DETROIT (AP) — A Michigan school district has withdrawn its efforts to fire a teacher over a video showing a student stuck in a classroom chair and instead is suspending her for a year.
The Goodrich Area Schools board was to meet in closed session Thursday evening to consider the settlement with Nicole McVey.
The video was recorded in November at Oaktree Elementary School and released to a TV station in February. On it, the boy is shown with his head and arms stuck in an opening in the back of the chair.
McVey and Principal Michael Ellis taunted the fifth-grader, who has Asperger's syndrome, according to Patrick Greenfelder, a lawyer for the boy's family.
Ellis has since resigned. McVey had been fighting the district's efforts to fire her.
According to Greenfelder, McVey can be heard questioning the boy about how he got stuck before asking, "Do you want to get Tasered?"
The boy is told that a maintenance crew is on the way to help, and Greenfelder has said Ellis is heard saying it's really "not an emergency in their book."
McVey apologized to the boy's parents in a letter obtained by The Associated Press. The AP is not identifying the boy or his parents.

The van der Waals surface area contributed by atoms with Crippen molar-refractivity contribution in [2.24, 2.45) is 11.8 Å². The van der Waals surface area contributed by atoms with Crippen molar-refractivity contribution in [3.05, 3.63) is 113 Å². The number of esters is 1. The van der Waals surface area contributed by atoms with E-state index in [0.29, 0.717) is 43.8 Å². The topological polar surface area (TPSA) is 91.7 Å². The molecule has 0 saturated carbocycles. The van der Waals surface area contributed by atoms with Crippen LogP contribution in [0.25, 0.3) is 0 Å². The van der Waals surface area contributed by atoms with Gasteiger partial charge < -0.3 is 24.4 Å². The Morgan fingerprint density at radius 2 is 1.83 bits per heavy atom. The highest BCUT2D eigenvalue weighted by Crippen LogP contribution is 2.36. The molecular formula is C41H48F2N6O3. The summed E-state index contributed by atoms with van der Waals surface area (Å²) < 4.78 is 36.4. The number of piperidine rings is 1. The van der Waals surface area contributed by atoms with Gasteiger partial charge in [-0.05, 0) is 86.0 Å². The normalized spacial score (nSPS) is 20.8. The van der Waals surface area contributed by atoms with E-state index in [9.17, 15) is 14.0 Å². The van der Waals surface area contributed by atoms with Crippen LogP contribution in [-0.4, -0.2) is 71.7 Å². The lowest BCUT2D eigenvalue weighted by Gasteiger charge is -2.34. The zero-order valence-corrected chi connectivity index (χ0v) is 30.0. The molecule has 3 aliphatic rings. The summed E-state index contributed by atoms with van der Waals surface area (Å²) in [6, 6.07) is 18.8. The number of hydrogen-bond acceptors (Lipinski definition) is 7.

McVey wrote that "there are no excuses or reasons or explanations for what happened.
"I made a significant mistake," her letter goes on to say. "You need to know that throughout this time my heart and my gut have told me that I was wrong."
McVey has spent 14 years in the district, which is about 40 miles northwest of Detroit.
"While words will never be able to take away what happened, they provide the only means that I have to request your forgiveness for betraying your trusts in me, and to let you know that I am truly sorry," her letter says. "I hope that you know I am not a bad person, but one who made a very bad series of choices on that day."
Greenfelder said in February that the boy suffered broken blood vessels in his eyes while trying to escape from the chair.
The video came to light after a staff member responsible for reporting bullying got ahold of it and informed administrators, said Greenfelder.
It later was shown to the boy's parents.